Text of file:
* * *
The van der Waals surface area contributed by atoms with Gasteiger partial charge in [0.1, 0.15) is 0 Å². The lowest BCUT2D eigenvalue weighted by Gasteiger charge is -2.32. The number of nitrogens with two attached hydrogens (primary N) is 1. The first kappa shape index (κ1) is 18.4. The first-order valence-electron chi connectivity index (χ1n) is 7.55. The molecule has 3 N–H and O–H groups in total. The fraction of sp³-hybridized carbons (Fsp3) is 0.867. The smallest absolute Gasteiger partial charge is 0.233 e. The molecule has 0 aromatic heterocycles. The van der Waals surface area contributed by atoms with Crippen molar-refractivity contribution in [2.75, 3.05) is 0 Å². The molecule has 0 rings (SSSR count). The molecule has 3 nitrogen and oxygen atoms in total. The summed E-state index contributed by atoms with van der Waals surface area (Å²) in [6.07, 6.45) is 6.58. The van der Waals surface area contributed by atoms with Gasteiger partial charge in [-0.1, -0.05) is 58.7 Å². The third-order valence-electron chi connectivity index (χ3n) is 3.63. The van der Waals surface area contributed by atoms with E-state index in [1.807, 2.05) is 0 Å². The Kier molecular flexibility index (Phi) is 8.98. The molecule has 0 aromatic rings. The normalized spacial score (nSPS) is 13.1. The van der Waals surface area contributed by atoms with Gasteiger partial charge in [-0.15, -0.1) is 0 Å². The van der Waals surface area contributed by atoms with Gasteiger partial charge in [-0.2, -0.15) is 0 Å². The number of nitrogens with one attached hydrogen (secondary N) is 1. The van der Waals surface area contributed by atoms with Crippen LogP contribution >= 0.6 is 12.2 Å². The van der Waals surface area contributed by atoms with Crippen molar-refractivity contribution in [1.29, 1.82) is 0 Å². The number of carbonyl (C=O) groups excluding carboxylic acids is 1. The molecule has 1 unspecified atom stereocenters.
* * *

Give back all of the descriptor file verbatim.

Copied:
The van der Waals surface area contributed by atoms with Gasteiger partial charge in [0.1, 0.15) is 0 Å². The lowest BCUT2D eigenvalue weighted by Gasteiger charge is -2.32. The number of nitrogens with two attached hydrogens (primary N) is 1. The first kappa shape index (κ1) is 18.4. The first-order valence-electron chi connectivity index (χ1n) is 7.55. The molecule has 3 N–H and O–H groups in total. The fraction of sp³-hybridized carbons (Fsp3) is 0.867. The smallest absolute Gasteiger partial charge is 0.233 e. The molecule has 0 aromatic heterocycles. The van der Waals surface area contributed by atoms with Crippen molar-refractivity contribution in [2.75, 3.05) is 0 Å². The molecule has 0 rings (SSSR count). The molecule has 3 nitrogen and oxygen atoms in total. The summed E-state index contributed by atoms with van der Waals surface area (Å²) in [6.07, 6.45) is 6.58. The van der Waals surface area contributed by atoms with Gasteiger partial charge in [-0.1, -0.05) is 58.7 Å². The third-order valence-electron chi connectivity index (χ3n) is 3.63. The van der Waals surface area contributed by atoms with E-state index in [1.807, 2.05) is 0 Å². The Kier molecular flexibility index (Phi) is 8.98. The molecule has 0 aromatic rings. The normalized spacial score (nSPS) is 13.1. The van der Waals surface area contributed by atoms with Gasteiger partial charge in [-0.15, -0.1) is 0 Å². The van der Waals surface area contributed by atoms with Gasteiger partial charge in [-0.2, -0.15) is 0 Å². The number of nitrogens with one attached hydrogen (secondary N) is 1. The van der Waals surface area contributed by atoms with Crippen LogP contribution >= 0.6 is 12.2 Å². The van der Waals surface area contributed by atoms with Crippen molar-refractivity contribution in [1.29, 1.82) is 0 Å². The number of carbonyl (C=O) groups excluding carboxylic acids is 1. The molecule has 1 unspecified atom stereocenters.